Getting Bad at The Good Girl Party

Don’t let the event name fool you. The Good Girl Party was bursting with badass ladies who shredded everybody to the bone.

The night wasn’t just about powerful females in rock ‘n roll. It also provided patrons with independent publications and designer vendors offering feminist zines, accessories and art. The bands Lola Pistola, Mima Good, Pom Pom Squad and Menjuje, were joined by Bitchfist accessories, Womanly Magazine, Boring Boys Club studios and MACC Fems anarchist group to create the ultimate night of female empowerment.

After perusing the tables of Good Girl zines by the feminist publication Womanly and trying on a few leather collars with spikes, Menjuje kicked off the music. It was the second show ever for the badass three-piece band.

It’s always fun to see a new band. You can feel their nerves. Not the kind of nerves you get before an exam or breaking up with someone; the kind of nerves you get when you see your crush or finally master something you love. Menjuje shared these beautiful butterflies in their stomach with the audience and captivated everyone. Their guitar shredding and Sabbath-influenced melodies created a foundation for the night of metal and deadly tunes.

Pom Pom Squad was equally badass, but not that slap-you-in-the-face threatening metal as Menjuje. On the stage solo, Pom Pom Squad, aka Mia Berrinwielded, wielded her guitar like a majestic sword. Her catchy and sultry melodies brought everyone to tears with her feel-all-the-feels songs about heartbreak and anxiety.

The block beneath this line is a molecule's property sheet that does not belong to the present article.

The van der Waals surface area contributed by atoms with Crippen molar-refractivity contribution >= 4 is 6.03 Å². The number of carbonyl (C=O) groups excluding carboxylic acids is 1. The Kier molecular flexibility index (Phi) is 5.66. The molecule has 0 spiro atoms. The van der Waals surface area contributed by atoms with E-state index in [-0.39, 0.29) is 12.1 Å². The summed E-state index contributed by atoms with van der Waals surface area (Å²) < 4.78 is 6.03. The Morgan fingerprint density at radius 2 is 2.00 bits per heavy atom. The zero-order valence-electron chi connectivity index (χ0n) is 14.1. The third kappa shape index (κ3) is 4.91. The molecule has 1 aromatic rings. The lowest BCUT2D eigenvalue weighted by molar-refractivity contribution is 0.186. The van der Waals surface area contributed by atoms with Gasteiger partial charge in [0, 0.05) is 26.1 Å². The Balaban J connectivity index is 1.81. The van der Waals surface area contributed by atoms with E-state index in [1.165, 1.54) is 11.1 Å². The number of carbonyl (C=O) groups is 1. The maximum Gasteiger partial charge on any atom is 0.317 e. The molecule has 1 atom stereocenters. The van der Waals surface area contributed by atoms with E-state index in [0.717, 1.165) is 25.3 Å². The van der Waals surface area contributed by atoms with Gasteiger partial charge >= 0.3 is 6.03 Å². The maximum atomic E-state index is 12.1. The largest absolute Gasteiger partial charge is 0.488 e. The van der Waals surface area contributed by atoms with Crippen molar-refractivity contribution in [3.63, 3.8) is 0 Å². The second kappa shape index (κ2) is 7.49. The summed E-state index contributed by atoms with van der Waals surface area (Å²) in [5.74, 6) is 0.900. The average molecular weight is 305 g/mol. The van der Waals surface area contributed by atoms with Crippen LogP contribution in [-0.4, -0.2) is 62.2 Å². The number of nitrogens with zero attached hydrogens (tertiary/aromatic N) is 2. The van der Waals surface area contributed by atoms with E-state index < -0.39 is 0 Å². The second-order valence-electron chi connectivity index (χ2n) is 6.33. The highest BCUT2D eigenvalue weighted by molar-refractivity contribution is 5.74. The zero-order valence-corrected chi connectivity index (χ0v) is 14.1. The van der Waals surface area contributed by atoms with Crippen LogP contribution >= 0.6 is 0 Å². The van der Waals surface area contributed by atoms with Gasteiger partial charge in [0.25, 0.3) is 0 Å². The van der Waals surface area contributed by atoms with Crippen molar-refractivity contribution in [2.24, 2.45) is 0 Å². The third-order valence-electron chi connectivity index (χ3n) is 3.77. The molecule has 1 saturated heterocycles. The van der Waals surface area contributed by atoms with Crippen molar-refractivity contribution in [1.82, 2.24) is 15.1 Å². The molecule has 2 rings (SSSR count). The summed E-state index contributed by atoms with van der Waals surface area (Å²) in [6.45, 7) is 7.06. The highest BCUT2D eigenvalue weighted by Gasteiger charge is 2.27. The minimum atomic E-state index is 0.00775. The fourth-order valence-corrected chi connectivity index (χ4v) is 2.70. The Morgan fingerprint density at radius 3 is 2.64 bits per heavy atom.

Keeping in the same vein of musical therapy, Mima Good prefaced her song by asking the room, “who sees a therapist?” Of course, this is NYC, so the crowd roared and Mima Good played her EP title track “Good Girl.” She told the audience that her therapist inspired the song. Apparently, her 70-something-year-old therapist was out dancing when an obviously creepy guy asked her to dance. Despite all the red flags, she said yes. Immediately he got creepy and that’s when she realized she only ignored her instincts because society molded her to be a “good girl.” In her latex pink dress and bouncy ponytails, Mima Good played her sparkling song about sticking to her own guns, even when society expects you to be a good girl.

The venue bursted with righteousness from all the men and women supporting each other and everyone shined proudly with confidence once Lola Pistola took the stage. Sadly, since it was almost midnight on a rainy Tuesday night, the crowd had thinned. It’s truly unfortunate because Lola was the most epic of them all that night. Joined by Alex from Evil Jesus Band on drums, Arvelisse Ruby aka Lola Pistola didn’t let the less-crowded room stop her from giving it her all. She took a shot and started rockin’. She wailed into the mic “I’m stupid, but you know that” while the coolest people in the room headbanged and screamed along. (Yes, I include myself in that sentence …)

You know, I hate pointing out that nights are female fronted, because that should just be the normal. But, to be honest, I need nights like this to remind me that I’m strong, because society hasn’t quite learned how to do that yet.

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